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Gomez-ticity

Since it's the holidays, I thought I'd tell you I recently broke up with someone. Don't cry for me, Argentina. I break up more often than your cell phone and have gotten good at it, even remaining real friends with this one.

Not like when you say "Let's still be friends," and then you never speak to each other again. And then you get a real friend to burn all the eyes out of his pictures with a cigarette.

But it was different friends I was sitting with at Will's Pub — a Beers R Us hipster joint that has a sign out front some nights reading "This ain't no redneck bar" — talking about romance, or whatever you call it (and please, call it anything but "relationships").

Had I not broken up we'd have been doing something fun, like making up porn names for each other (my favorite is Beaver Cleavage). When your heart is secured in the overhead, your brain feels free to wander the aisles. But when you hit turbulence and your emotional baggage tumbles down and whaps you in the head, it's on your mind.

So I was relating something a friend said about how dating could go from a hairshirt to a cashmere comforter: "Why," she had said, "don't men know how good it would be if they were just well-dressed and interesting?"

I thought that was fair, but her list went on: "And intelligent? And funny? And charming? And rich?" (I think she had one specification for each martini.)

While I was parroting this list of renovations I heard a voice behind me say, "Oh, give us a break."

It's a guy. Not unattractive. Dressed like someone from Clerks.

I guess he's responding to me, though not directly, which would have been more interesting (minus one) and funny (minus one). His staring straight ahead makes him seem chilly (minus one) and absurd (minus one, for a grand total of minus four).

Maybe I should give him a break. But I don't have to. There's a wonderful freedom that comes with a breakup, like the window of dreaming that precedes a lottery drawing, before the real numbers are called and it's back to budgeting and compromise.

Dreamland should be explored, because compromise will come.

Men are like bras. The really hot-looking ones are never very supportive. The durable, practical ones are often bland. They're almost never big enough and they're all pinchy.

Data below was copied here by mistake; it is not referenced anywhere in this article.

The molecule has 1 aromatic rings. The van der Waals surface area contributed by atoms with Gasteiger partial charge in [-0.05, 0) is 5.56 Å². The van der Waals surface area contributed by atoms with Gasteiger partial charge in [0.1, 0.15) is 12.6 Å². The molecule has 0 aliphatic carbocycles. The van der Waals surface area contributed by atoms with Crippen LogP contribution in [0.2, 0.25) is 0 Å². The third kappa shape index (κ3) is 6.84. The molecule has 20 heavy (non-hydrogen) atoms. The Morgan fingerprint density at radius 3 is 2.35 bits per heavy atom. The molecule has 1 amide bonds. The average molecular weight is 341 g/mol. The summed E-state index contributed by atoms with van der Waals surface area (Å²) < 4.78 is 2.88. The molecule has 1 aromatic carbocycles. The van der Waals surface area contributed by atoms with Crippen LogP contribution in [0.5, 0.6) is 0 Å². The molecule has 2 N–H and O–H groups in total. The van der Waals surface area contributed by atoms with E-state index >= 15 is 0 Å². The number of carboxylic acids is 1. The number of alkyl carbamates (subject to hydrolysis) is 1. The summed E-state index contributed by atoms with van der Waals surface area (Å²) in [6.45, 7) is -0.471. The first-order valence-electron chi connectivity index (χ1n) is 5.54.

I go through them quickly, no matter how well I take care of them, and if I find one I really like I seem to end up wanting two. Free-speech feminist or not, I need them, and want them around, but they're all a bit confining somehow. And you always end up hooked. Men are just bras that drive. That's Victoria's Secret. (Men are also like bras in that you should never be able to see them under your dress, but that's a story for another time.)

But, after a breakup, when fate has thrown open the window of opportunity, you don't have to compromise. You get to have as much expectations for your next love as for your next outfit.

He's fun without being the village idiot, romantic without being clingy, nice without being an adaptable slab of human tofu, and just good-looking enough to make you feel dreamy sometimes, but not so good-looking he could make you forget where your checkbook is.

I know: "Yeah, when you find him, have the pixies come tell me, I'll be riding my unicorn to the moon."

You're probably right. No one is the perfect balance of rigid Oreo and creamy filling. Except maybe one, who's both original and extra crispy.

The ideal man is Gomez Addams. He may be the patriarch of mysterious and spooky, but Gomez has it all.

He's kinda funny looking, but no more so than Mick Jagger, David Caruso or any other inexplicable girl magnet.

He's one of the great romantics, with his French fetish and tango ability and moonlight strolls, but never too busy to play with Pugsley and Wednesday.

He's fabulously wealthy but not serious, gaining and losing dollars like they were dimes. And the most characteristic thing about Gomez is that smile.

Gomez doesn't ask for breaks. He gives them. I do have a Gomez Addams candy dispenser. But since I haven't demonstrated much Gepettolike purity of heart, I don't think the Blue Fairy will turn it into a real dasher just for me.

Still, I'd rather give the possibilities a chance to surface. Wise people don't make resolutions only on New Year's. They resolve every day to revamp, improve and upgrade. So the most spirited thing I can do this holiday is to have faith that there are big, steel-belted Michelins out there, and not settle for the crappy little donut spares that come with the car.

Give them a break? Give me a break. Oh, and if that guy in the bar was talking to the TV, just forget I said anything.

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